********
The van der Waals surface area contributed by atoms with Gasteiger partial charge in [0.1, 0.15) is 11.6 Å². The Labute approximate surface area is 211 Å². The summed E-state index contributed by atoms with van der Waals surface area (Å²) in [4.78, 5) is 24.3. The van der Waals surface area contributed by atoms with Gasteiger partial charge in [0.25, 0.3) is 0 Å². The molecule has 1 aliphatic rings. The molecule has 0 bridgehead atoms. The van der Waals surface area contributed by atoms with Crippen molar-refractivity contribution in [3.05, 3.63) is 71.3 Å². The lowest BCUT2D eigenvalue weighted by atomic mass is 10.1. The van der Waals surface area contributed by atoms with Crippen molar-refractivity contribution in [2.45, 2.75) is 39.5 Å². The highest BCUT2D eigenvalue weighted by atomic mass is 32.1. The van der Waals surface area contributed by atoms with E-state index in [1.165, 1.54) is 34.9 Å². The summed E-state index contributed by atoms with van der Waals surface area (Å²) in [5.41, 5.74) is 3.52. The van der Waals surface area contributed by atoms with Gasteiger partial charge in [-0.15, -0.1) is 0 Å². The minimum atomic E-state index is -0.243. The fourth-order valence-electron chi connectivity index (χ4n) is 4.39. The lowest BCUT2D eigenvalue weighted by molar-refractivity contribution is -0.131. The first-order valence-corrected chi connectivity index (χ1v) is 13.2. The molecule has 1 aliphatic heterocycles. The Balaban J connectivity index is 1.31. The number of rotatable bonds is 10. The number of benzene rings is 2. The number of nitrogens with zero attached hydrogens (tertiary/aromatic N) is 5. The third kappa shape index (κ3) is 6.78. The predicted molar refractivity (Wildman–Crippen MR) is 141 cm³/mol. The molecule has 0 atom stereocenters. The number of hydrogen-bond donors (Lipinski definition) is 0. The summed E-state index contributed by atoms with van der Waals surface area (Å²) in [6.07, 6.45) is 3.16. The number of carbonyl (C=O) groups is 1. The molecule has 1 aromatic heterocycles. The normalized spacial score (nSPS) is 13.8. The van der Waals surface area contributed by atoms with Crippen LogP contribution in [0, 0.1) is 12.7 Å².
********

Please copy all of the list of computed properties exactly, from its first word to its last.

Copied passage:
The van der Waals surface area contributed by atoms with Gasteiger partial charge in [0.1, 0.15) is 11.6 Å². The Labute approximate surface area is 211 Å². The summed E-state index contributed by atoms with van der Waals surface area (Å²) in [4.78, 5) is 24.3. The van der Waals surface area contributed by atoms with Gasteiger partial charge in [0.25, 0.3) is 0 Å². The molecule has 1 aliphatic rings. The molecule has 0 bridgehead atoms. The van der Waals surface area contributed by atoms with Crippen molar-refractivity contribution in [3.05, 3.63) is 71.3 Å². The lowest BCUT2D eigenvalue weighted by atomic mass is 10.1. The van der Waals surface area contributed by atoms with Crippen molar-refractivity contribution in [2.45, 2.75) is 39.5 Å². The highest BCUT2D eigenvalue weighted by atomic mass is 32.1. The van der Waals surface area contributed by atoms with E-state index in [1.165, 1.54) is 34.9 Å². The summed E-state index contributed by atoms with van der Waals surface area (Å²) in [5.41, 5.74) is 3.52. The van der Waals surface area contributed by atoms with Gasteiger partial charge in [-0.15, -0.1) is 0 Å². The minimum atomic E-state index is -0.243. The fourth-order valence-electron chi connectivity index (χ4n) is 4.39. The lowest BCUT2D eigenvalue weighted by molar-refractivity contribution is -0.131. The first-order valence-corrected chi connectivity index (χ1v) is 13.2. The molecule has 1 aliphatic heterocycles. The Balaban J connectivity index is 1.31. The number of rotatable bonds is 10. The number of benzene rings is 2. The number of nitrogens with zero attached hydrogens (tertiary/aromatic N) is 5. The third kappa shape index (κ3) is 6.78. The predicted molar refractivity (Wildman–Crippen MR) is 141 cm³/mol. The molecule has 0 atom stereocenters. The number of hydrogen-bond donors (Lipinski definition) is 0. The summed E-state index contributed by atoms with van der Waals surface area (Å²) in [6.07, 6.45) is 3.16. The number of carbonyl (C=O) groups is 1. The molecule has 1 aromatic heterocycles. The normalized spacial score (nSPS) is 13.8. The van der Waals surface area contributed by atoms with Crippen LogP contribution in [0, 0.1) is 12.7 Å².